Sunday, December 30, 2007
Cuba Libre or Mentirita anyone?
"The Powers That Be" is an ambitious and intoxicating first in the new Room 59 series.
Room 59 is an independent, ultra secret, black operations agency that goes places and does things that governments can't or won't. Once a mission has been approved by the International Intelligence Agency, the Room 59 operatives, lead and chosen by Kate Cochran, act to eliminate global threats arising from the gritty reality of counterterrorism, international crime, and intrigue. Since Room 59 was designed to operate independently of all known governing bodies, if something - anything - goes wrong, there is no one to call for help.
To accomplish a mandate this big and make a story worth reading, the plot must be well researched, believably set in real places, pay attention to detail, be technically accurate, be built of images that are powerful and yet familiar, and delivered with a directness that pulls no punches. With that accounting, "The Powers That Be" succeeds admirably. This story is complex and necessarily so. The cast of characters is large. The level of technical detail and accuracy adds a clarifying granularity. The imagery sucks you into the story, spins on the bottle cap shut behind you, and locks you in right up to the very last page. It starts the prologue with the search and interrogation of a political prisoner in a Cuban prison, and ends on a deserted beach in Florida with the incoming waves removing any evidence that anyone had been there at all.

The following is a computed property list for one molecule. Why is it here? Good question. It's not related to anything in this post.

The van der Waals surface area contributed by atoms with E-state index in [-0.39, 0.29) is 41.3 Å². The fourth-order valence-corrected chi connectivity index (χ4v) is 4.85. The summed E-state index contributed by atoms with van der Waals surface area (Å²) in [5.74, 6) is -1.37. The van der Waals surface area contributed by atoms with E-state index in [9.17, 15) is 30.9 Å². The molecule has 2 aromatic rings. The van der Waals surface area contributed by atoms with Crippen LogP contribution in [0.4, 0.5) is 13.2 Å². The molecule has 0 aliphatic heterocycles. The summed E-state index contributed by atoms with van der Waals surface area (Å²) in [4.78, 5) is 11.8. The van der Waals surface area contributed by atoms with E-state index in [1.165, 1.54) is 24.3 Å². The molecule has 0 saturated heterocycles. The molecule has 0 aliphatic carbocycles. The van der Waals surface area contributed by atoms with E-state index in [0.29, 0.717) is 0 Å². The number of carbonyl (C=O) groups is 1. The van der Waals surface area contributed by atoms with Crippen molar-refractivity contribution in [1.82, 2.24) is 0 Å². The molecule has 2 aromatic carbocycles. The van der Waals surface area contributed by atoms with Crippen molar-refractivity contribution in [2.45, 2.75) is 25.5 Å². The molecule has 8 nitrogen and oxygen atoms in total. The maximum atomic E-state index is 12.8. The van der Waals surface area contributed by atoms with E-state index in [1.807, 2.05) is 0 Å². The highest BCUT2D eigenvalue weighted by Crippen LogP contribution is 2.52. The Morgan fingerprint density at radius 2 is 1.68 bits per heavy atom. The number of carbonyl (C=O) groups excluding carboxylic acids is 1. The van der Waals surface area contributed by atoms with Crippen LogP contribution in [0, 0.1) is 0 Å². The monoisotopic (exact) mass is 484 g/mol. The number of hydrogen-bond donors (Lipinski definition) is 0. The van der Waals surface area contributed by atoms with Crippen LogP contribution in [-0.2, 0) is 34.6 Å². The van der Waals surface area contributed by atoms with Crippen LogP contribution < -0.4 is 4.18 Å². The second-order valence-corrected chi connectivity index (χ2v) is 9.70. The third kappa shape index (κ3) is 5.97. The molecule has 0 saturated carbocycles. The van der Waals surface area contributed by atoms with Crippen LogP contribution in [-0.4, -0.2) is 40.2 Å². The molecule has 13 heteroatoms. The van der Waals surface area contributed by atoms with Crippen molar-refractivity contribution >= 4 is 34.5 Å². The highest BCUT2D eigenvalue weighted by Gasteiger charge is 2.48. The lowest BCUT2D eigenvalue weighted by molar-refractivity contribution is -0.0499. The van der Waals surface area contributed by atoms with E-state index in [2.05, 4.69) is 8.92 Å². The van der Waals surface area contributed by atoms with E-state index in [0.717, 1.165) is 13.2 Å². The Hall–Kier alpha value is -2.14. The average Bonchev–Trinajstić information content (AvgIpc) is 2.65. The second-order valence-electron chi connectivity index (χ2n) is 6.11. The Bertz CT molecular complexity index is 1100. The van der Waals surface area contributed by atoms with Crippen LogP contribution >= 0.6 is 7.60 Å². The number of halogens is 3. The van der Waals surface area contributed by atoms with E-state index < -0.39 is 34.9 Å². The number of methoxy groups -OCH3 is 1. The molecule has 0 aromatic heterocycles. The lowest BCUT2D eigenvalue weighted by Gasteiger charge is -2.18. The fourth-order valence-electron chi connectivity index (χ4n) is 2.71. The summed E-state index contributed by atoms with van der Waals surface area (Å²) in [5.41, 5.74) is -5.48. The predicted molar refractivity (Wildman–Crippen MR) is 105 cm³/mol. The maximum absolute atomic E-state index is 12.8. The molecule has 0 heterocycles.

The action in this story is positively breathtaking. With simultaneous operations in both Cuba and Florida, there is plenty to keep the pages turning. When a historical complication from the early Sixties is twisted into the mix, events really get rolling.
This is not a tidy "Mission Impossible" sort of story with a neatly compact team of characters. The plot is richer than that. It is dark, gritty and executed with the number of characters (both good guys and bad guys) to realistically pull it off. That number of characters can be challenging to follow at times. The richness of the plot redeems it and would make an excellent foundation for a solid summer blockbuster movie.
A simple twist of lime is the difference between an ordinary rum and Coke and a "Cuba Libre". "The Powers That Be" also has a defining twist. Further, it has the imagery and detail that make it really compelling. One example of that is wrapped in this question: What is the difference between Cuba Libre and a Mentirita, and why is that important to me a world away from the sandy beaches and crowded cities of Cuba? The answer is on page 94 of the book. All the other pages of the book are pretty good too.